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- Laser process yields tougher dies for auto manufacturing
AACHEN, Germany – Making dies using deep drawing puts them under immense pressure, but using a laser to alloy their surfaces with filler material makes them more robust and resistant to wear – increasing their service lifetime in automotive manufacturing by 150 percent.
To function properly, the dies must be maintained regularly and, in extreme cases, replaced; this can mean expensive manufacturing equipment stands idle for up to an hour. Moreover, pressed dies are costly, one-of-a-kind items made from special raw materials. Even dies just a few centimeters in size can cost up to €600 (about $821).
What manufacturers need are processes that increase the lifetime of dies and reduce setup times. One such method is laser metal deposition, in which a laser beam carefully melts the surface of the die and the filler material to produce a local layer that guards against wear on the die surface. This increases the robustness and resilience of the stainless steel die at critical points, all in a fraction of a second. What has been lacking until now, however, is a universal, reproducible process for practical industrial use.
Thanks to laser metal deposition via this system, optimized forming dies from Mühlhoff
Umformtechnik GmbH are more robust than previous dies. ©Fraunhofer IPA.
But now, researchers from the Fraunhofer Institute for Production Technology IPT in Aachen, together with the toolmaker Mühlhoff Umformtechnik GmbH and additional partners, are seeking to remedy this through a project within the Green Carbody Technologies Innovation Alliance (InnoCaT).
The researchers rebuilt a conventional five-axis milling machine so that it could be used to alloy forming dies automatically via a laser. The machine can be embedded into the current manufacturing process and increases the lifetime of dies by more than 150 percent.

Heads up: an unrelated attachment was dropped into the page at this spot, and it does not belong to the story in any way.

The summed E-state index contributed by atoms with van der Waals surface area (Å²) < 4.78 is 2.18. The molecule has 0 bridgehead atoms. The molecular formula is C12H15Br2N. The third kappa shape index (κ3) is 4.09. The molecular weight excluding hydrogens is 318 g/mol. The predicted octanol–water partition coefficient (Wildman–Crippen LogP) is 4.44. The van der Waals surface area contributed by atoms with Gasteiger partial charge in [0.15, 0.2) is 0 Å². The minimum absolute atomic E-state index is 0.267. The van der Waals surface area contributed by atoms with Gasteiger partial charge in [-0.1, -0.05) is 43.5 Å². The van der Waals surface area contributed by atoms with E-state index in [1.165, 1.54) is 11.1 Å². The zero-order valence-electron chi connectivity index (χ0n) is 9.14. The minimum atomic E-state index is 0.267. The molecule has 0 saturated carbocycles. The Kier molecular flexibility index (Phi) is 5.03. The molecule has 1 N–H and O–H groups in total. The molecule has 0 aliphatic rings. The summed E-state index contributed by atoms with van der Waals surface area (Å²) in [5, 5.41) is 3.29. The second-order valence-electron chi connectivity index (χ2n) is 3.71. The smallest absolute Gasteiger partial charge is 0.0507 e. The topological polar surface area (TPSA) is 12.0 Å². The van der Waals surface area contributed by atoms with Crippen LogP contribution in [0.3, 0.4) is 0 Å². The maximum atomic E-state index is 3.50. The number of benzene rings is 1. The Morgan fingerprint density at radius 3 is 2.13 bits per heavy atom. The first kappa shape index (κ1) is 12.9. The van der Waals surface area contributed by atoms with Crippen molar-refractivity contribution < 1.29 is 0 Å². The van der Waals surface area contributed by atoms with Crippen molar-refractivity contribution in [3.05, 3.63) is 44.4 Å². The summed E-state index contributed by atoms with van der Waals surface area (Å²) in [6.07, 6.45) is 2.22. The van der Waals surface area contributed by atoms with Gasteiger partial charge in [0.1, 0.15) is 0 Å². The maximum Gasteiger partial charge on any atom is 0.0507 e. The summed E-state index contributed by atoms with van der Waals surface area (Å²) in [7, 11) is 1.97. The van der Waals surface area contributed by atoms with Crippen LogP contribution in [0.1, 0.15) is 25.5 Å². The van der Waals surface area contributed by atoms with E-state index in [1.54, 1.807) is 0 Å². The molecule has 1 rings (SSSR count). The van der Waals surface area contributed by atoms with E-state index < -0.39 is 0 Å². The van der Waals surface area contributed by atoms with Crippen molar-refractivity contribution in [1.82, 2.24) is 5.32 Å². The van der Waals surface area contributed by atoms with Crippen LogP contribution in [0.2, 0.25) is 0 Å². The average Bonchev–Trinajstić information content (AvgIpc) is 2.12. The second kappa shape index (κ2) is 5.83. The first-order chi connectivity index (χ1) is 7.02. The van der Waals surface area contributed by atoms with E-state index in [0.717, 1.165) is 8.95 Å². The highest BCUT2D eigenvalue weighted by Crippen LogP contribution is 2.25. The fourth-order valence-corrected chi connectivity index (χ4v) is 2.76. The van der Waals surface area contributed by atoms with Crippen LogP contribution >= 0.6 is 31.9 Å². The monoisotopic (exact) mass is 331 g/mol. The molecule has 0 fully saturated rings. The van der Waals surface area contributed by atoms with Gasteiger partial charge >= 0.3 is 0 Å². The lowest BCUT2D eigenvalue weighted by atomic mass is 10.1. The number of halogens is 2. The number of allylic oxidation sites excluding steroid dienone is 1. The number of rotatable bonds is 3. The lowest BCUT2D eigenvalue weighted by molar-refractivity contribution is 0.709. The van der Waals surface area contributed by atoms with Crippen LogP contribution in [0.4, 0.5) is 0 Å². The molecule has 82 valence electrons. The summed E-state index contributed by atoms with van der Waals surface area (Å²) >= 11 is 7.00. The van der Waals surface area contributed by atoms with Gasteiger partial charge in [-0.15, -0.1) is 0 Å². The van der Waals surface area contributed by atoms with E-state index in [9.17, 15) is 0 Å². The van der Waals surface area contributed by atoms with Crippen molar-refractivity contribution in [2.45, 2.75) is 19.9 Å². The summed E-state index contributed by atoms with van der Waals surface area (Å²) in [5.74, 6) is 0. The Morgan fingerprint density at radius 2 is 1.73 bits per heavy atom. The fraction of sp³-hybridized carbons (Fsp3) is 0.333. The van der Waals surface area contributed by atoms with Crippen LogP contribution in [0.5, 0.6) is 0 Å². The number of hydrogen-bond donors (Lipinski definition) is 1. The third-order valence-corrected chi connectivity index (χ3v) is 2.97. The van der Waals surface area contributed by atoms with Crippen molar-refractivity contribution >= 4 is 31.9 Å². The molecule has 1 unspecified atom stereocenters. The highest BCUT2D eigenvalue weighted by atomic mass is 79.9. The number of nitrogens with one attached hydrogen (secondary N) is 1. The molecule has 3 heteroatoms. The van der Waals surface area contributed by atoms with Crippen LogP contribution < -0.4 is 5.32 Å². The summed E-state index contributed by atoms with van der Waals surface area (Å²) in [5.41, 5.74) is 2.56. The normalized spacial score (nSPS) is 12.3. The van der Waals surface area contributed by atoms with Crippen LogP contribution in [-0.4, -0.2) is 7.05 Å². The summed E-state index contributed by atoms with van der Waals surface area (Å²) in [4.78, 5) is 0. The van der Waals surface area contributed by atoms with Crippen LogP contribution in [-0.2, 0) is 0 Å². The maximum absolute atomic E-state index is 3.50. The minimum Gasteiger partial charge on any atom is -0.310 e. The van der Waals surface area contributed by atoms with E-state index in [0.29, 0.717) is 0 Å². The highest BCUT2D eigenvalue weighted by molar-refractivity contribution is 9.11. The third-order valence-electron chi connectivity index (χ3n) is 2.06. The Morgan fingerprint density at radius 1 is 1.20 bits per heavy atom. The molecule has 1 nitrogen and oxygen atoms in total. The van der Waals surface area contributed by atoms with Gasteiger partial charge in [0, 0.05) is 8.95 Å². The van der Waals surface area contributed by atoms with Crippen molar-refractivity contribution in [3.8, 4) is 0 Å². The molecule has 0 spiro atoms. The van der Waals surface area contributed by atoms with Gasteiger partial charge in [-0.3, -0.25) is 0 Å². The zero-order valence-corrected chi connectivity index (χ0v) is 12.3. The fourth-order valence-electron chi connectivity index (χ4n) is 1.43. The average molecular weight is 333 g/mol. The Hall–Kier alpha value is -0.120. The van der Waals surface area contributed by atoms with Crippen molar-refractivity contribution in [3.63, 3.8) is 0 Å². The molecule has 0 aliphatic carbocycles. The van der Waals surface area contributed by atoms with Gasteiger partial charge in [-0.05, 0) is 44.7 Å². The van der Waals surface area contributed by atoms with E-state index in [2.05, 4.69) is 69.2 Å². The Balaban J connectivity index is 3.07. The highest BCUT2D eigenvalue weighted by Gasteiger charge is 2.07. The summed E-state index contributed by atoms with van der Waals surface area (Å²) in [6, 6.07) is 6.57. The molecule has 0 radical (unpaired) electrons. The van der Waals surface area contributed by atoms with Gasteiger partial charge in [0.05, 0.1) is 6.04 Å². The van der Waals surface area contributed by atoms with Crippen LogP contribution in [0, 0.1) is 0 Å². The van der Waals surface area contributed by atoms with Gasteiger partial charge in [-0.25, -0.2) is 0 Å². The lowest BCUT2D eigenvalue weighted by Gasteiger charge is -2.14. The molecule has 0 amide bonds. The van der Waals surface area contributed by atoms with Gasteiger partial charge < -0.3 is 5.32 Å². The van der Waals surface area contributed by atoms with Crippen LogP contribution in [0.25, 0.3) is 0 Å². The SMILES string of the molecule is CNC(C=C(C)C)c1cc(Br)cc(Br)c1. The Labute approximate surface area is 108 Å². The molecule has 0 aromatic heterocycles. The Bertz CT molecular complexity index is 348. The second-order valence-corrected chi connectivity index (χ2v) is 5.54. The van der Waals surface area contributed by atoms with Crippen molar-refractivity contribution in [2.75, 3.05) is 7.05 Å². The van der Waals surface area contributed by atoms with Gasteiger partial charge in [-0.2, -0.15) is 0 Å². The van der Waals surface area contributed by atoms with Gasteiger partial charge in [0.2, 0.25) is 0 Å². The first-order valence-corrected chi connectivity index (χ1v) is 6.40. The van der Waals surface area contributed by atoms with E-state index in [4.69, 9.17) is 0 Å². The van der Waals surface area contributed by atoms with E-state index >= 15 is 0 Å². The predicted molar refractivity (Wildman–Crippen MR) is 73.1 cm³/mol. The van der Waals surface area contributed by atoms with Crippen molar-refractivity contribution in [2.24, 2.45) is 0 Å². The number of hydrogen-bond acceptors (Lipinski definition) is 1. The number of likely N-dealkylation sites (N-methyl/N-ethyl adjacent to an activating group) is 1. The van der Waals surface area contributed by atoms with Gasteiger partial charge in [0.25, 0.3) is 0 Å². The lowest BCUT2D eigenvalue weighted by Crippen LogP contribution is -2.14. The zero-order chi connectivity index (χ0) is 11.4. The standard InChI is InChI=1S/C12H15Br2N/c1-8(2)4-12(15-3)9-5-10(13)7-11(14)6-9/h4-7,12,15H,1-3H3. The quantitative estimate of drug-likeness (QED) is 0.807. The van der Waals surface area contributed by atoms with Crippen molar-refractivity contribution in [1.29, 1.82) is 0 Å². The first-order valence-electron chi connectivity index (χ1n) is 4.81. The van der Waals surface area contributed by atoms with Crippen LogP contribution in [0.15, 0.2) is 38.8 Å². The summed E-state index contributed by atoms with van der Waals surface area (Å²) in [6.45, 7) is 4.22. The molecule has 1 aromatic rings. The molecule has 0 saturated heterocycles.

The new process also improves the quality of components and makes it possible to plan setup times with greater precision, as practical tests carried out on Mühlhoff’s premises have shown. Mühlhoff, based in western Germany, manufactures sheet metal components for the automotive industry. The company’s own tool shop supplies its various production locations with forming dies.
Another key part of this system is the integrated CAx (computer-aided) software, which allows all the requisite laser surface treatment processes to be controlled in a clear, reproducible manner. All necessary process parameters are transmitted to the machine without needing any interface. Processes can be simulated in detail and optimized in advance of actual processing operations.
In 2010, more than 60 partners from industry and research joined together in InnoCaT with the aim of carrying out joint research into innovations and synergies along the automotive process chain. For the first time, they analyzed the complex production flows in their entirety and from a resource efficiency perspective, taking in each stage from toolmaking to pressing, car body construction, and painting car body shells. Five collaborative projects and 30 subprojects yielded technical solutions and general approaches for increasing energy and resource efficiency before the initiative came to an end this past summer.
The researchers planned to demonstrate the work at the EuroMold trade show in Frankfurt in December.
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